Epidermal burn injury may trigger significant apoptosis of the spleen cells, which might be caused by a burn-induced systemic inflammatory reaction. Heparin has been shown to possess anti-inflammatory properties. Interleukin 1 (IL-1) is centrally important among pro-inflammatory cytokines. We hypothesized that heparin might inhibit burn-induced apoptosis in the spleen via suppression of the IL-1 pathway.Methods
Burn injury was performed on IL-1 R+/+ ( IL-1 receptor wild-type mouse) and IL-1 R-/- (IL-1 receptor knockout mouse) mice, and they were then treated with heparin, saline or IL-1 receptor antagonist IL-Ra. Apoptosis, IL-1á and IL-1β expression were assessed in the spleens and serum. Survival curve analysis was further applied to elucidate the mechanism of heparin’s protective properties.Results
Burn induced significant apoptosis (sham: 3.6%±2.1% vs. burn: 28.8%±5.9%; P <0.001) and remarkable expression o IL-1á and IL-1β in the mouse spleens and serum. Heparin reduced the burn-induced apoptosis in the spleens (heparin treated: 8.6%±3.4%, P <0.005), which could be blocked by IL-1Ra. Heparin markedly decreased both IL-1α and IL-1β expression in the spleens and serum of burned mice. IL-1 R-/- mice demonstrated considerably less apoptosis in the spleens and had a higher survival rate after burns. Heparin did not significantly decrease apoptosis in the spleen and the mortality rate in IL-1 R-/- mice after burns.Conclusion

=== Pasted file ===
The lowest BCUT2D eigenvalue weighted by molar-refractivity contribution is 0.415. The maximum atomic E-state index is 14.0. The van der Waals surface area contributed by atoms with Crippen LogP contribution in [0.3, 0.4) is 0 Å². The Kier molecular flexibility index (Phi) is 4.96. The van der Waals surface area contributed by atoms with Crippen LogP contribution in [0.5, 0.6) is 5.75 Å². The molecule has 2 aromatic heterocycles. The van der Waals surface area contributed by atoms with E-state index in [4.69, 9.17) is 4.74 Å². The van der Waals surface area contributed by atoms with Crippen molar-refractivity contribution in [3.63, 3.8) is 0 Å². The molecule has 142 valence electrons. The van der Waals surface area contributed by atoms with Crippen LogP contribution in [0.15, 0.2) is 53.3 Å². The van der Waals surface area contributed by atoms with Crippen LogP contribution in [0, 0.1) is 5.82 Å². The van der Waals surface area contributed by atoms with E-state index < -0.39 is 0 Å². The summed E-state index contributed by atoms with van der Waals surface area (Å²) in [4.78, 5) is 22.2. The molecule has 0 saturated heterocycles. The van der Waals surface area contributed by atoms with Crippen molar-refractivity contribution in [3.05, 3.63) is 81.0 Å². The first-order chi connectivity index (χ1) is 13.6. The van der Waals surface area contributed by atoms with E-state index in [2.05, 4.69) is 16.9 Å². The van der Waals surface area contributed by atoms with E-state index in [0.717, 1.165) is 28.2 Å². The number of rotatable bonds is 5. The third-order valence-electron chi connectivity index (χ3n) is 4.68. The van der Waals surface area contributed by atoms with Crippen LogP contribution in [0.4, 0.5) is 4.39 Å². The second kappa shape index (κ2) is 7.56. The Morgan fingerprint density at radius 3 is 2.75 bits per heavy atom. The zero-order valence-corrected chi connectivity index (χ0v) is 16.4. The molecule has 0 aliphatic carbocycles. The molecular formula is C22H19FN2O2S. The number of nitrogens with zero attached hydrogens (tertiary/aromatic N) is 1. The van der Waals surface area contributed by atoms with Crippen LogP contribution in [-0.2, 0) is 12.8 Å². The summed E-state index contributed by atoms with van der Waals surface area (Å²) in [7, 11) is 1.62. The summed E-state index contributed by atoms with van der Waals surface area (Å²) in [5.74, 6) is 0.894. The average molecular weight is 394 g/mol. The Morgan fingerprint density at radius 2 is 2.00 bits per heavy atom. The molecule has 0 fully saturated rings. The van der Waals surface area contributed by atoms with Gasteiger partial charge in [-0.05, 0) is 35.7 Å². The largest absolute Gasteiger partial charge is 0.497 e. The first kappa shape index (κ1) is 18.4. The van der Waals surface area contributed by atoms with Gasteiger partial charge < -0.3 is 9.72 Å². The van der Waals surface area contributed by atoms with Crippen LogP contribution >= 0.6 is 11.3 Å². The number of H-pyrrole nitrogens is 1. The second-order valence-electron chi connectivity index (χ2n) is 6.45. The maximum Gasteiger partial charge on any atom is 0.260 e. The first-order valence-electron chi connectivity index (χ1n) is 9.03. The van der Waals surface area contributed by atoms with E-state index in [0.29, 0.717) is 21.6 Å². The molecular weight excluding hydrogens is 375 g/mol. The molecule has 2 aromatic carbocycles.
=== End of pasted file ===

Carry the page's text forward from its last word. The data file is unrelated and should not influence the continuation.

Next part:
Heparin inhibits burn-induced apoptosis of the spleen cells by suppressing IL-1 expression in mice.